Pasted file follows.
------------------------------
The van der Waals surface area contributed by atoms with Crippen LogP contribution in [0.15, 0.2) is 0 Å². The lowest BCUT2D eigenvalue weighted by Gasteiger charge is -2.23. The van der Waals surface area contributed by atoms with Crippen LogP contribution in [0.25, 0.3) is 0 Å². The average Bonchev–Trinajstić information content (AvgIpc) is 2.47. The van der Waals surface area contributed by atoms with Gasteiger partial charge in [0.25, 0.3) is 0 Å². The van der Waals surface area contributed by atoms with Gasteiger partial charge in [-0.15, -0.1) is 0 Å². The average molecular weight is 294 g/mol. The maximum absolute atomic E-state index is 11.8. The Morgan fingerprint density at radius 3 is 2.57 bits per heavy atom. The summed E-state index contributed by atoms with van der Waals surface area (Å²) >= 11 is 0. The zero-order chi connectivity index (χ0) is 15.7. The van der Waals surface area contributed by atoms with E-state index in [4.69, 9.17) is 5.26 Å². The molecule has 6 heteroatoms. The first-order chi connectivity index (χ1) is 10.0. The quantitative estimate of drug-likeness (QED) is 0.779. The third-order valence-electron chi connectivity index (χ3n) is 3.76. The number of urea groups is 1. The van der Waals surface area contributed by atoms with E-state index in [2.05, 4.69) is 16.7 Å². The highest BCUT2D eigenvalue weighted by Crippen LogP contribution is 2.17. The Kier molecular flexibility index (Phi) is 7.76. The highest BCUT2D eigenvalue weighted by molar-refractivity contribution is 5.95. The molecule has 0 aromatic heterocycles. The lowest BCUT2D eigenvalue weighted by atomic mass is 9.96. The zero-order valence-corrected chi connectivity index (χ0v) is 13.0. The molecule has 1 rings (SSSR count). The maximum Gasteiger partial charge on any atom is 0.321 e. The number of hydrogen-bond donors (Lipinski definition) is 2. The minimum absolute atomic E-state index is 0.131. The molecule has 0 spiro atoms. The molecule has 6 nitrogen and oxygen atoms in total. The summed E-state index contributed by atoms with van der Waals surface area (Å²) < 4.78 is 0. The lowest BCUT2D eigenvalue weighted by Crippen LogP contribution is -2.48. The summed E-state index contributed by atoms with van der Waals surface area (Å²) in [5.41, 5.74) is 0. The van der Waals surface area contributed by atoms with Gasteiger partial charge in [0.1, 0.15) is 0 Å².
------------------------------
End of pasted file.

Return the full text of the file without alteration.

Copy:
The van der Waals surface area contributed by atoms with Crippen LogP contribution in [0.15, 0.2) is 0 Å². The lowest BCUT2D eigenvalue weighted by Gasteiger charge is -2.23. The van der Waals surface area contributed by atoms with Crippen LogP contribution in [0.25, 0.3) is 0 Å². The average Bonchev–Trinajstić information content (AvgIpc) is 2.47. The van der Waals surface area contributed by atoms with Gasteiger partial charge in [0.25, 0.3) is 0 Å². The van der Waals surface area contributed by atoms with Gasteiger partial charge in [-0.15, -0.1) is 0 Å². The average molecular weight is 294 g/mol. The maximum absolute atomic E-state index is 11.8. The Morgan fingerprint density at radius 3 is 2.57 bits per heavy atom. The summed E-state index contributed by atoms with van der Waals surface area (Å²) >= 11 is 0. The zero-order chi connectivity index (χ0) is 15.7. The van der Waals surface area contributed by atoms with E-state index in [4.69, 9.17) is 5.26 Å². The molecule has 6 heteroatoms. The first-order chi connectivity index (χ1) is 10.0. The quantitative estimate of drug-likeness (QED) is 0.779. The third-order valence-electron chi connectivity index (χ3n) is 3.76. The number of urea groups is 1. The van der Waals surface area contributed by atoms with E-state index in [2.05, 4.69) is 16.7 Å². The highest BCUT2D eigenvalue weighted by Crippen LogP contribution is 2.17. The Kier molecular flexibility index (Phi) is 7.76. The highest BCUT2D eigenvalue weighted by molar-refractivity contribution is 5.95. The molecule has 0 aromatic heterocycles. The lowest BCUT2D eigenvalue weighted by atomic mass is 9.96. The zero-order valence-corrected chi connectivity index (χ0v) is 13.0. The molecule has 1 rings (SSSR count). The maximum Gasteiger partial charge on any atom is 0.321 e. The number of hydrogen-bond donors (Lipinski definition) is 2. The minimum absolute atomic E-state index is 0.131. The molecule has 0 spiro atoms. The molecule has 6 nitrogen and oxygen atoms in total. The summed E-state index contributed by atoms with van der Waals surface area (Å²) < 4.78 is 0. The lowest BCUT2D eigenvalue weighted by Crippen LogP contribution is -2.48. The summed E-state index contributed by atoms with van der Waals surface area (Å²) in [5.41, 5.74) is 0. The van der Waals surface area contributed by atoms with Gasteiger partial charge in [0.1, 0.15) is 0 Å².